Art fans will be interested to learm that 103 newly-rediscovered drawings by Japanese artist, Katsushika Hokusai, have been acquired by the British Museum in London. Created in 1829 as illustrations for an unpublished book, Great Picture Book of Everything, they are available to the public to view online.
Hokusai (1760-1849) is considered by many to be Japan’s greatest artist, and he has been recognized internationally since the Japonisme era of the 1870s, two decades after his death. During his 70-year career, he produced 3000 colour prints, illustrations for over 200 books, hundreds of drawings and over 1000 paintings.
Formerly owned by the collector and art nouveau jeweller, Henri Vever, who died in 1842, the newly-discovered drawings were last publicly recorded at an auction in Paris in 1948, and resurfaced there last year. They are thought to have been in a private collection in France in the intervening years. This acquisition now joins the British Museum’s extensive collection of Hokusai works, which is one of the most comprehensive outside Japan.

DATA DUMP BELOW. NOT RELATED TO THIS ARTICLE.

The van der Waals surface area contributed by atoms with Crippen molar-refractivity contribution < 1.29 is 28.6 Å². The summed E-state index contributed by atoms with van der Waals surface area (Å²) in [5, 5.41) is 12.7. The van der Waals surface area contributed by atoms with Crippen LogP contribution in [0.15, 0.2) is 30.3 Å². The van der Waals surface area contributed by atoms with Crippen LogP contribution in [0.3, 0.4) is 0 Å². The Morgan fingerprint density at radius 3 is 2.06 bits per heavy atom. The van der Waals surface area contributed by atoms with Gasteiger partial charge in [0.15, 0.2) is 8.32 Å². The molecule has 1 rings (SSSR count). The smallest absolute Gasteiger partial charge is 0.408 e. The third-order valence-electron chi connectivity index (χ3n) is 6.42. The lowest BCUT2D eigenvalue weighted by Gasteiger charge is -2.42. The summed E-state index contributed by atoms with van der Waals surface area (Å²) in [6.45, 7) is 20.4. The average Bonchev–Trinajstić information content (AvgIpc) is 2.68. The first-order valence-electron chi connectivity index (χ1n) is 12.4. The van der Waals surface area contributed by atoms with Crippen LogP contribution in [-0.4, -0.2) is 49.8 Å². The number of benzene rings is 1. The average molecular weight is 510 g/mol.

They bring the museum's total number of paintings, prints, drawings and illustrated books to over 1000. They contain depictions of religious, mythological, historical, and literary figures, as well as landscapes, animals, birds and flowers and other natural phenomena.